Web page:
FIGS. 3A and 3B provide test results of a device built with the fiber array and optical figuration of FIGS. 1 and 2. The filter is characterized by optical spectrum analyzer (OSA). The light from a broadband light source is coupled to the input fiber. The output fiber is connected to the OSA, and the spectrum is taken. The spectrum shows that the filter produces high transmission in a narrow band. The location of the passband (filter wavelength) may be changed electronically as described by actuating the MEMS mirror control.

In the embodiments of FIGS. 1 and 2, the device is shown with a 1×8 fiber array, and can achieve 4 ports (4 tunable filters), in which all the ports are tuned simultaneously. In this array, all of the optical fibers are aligned in a single plane. The number of fibers may vary but typically will be an even number to produce pairs of fibers, each pair with an input fiber and an output fiber.

The fiber array may have other formats, one of which is illustrated in FIGS. A and 4B. FIG. 4A is a perspective view showing a second embodiment of a tunable multiport optical filter. FIG. 4B is a schematic illustration of the operation of the tunable multiport optical filter of FIG. 4A, showing ray diagrams for the x- and y-directions of the device. In FIGS. 4A and 4B, a fiber array 31 is arranged in a 2×4 format to achieve a 4-port tunable filter. FIGS. 4A and 4B also show a different optical configuration. In the system of FIGS. 4A and 4B, two lenses are used. The first lens, 34, is a spherical or aspherical lens used to collimate the beam in both x- and y-directions. The second lens, 36, is a cylindrical lens. It focuses the input beam from input optical fiber 32 in the y-direction but does not focus the beam in x-direction. In this optical configuration, the returning light beam returns to the associated output optical fiber 33 with the same y-direction coordinates. The tunable multiport optical filter in FIGS. 4A and 4B further includes a dispersion element 35. For simplicity in the illustration the photodetectors have been omitted.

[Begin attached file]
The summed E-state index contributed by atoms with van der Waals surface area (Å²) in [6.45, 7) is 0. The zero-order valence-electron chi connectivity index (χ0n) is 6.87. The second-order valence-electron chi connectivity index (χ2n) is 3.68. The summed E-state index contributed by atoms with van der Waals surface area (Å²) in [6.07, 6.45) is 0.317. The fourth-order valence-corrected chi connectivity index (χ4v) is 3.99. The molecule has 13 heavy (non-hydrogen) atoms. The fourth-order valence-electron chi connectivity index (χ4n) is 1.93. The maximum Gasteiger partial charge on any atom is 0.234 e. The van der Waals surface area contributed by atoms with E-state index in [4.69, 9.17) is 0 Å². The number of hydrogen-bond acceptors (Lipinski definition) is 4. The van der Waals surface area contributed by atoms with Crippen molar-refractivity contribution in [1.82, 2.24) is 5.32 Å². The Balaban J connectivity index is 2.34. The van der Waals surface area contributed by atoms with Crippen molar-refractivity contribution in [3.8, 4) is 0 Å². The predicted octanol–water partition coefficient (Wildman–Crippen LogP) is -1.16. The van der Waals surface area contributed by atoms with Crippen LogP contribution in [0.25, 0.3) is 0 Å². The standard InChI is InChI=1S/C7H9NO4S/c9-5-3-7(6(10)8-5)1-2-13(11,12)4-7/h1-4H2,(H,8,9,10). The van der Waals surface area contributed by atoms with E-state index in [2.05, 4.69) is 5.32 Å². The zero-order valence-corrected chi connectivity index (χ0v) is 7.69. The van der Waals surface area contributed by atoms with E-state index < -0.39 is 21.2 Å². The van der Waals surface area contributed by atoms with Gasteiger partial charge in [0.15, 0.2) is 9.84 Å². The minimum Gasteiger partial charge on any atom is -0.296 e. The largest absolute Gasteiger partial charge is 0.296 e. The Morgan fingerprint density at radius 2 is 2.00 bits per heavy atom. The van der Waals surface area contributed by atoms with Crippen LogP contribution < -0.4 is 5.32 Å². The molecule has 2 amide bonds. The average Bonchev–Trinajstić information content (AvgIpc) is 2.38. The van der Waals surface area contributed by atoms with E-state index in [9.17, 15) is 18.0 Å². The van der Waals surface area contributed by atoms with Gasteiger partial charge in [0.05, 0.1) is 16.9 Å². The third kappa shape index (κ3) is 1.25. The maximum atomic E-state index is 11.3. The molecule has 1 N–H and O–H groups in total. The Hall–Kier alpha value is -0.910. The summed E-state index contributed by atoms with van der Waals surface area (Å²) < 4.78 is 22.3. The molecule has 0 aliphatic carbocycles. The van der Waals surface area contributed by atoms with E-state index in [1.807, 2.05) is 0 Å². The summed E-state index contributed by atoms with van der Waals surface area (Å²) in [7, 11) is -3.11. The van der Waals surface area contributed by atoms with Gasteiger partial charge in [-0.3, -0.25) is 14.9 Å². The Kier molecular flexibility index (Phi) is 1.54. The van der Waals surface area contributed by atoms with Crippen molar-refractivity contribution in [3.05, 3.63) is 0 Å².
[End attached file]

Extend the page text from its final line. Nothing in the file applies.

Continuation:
In the systems described it is not required that the ports be tuned simultaneously.

If the mirror orientation can be controlled by rotating it about 2 different axes, i.e., both the x-axis and the y-axis, then the ports can be read in series, i.e., there will be one input fiber and a number of output fibers. In FIG. 5, the optics are configured similarly as in FIGS. 1 and 2. However, the fiber array 41 is a 1×4 format array. When the mirror is rotated to a first angle about the y-axis, light from the upper input fiber 42 is coupled back to output fiber 51. When the mirror is rotated to a second angle, shown in the lower portion of FIG. 5, light from the lower input fiber 44 is coupled back to output fiber 51. By employing this method, multiple outputs from different input fibers 42-45 can be read in series. Note that the mirror still rotates about the x-axis to select the different wavelengths.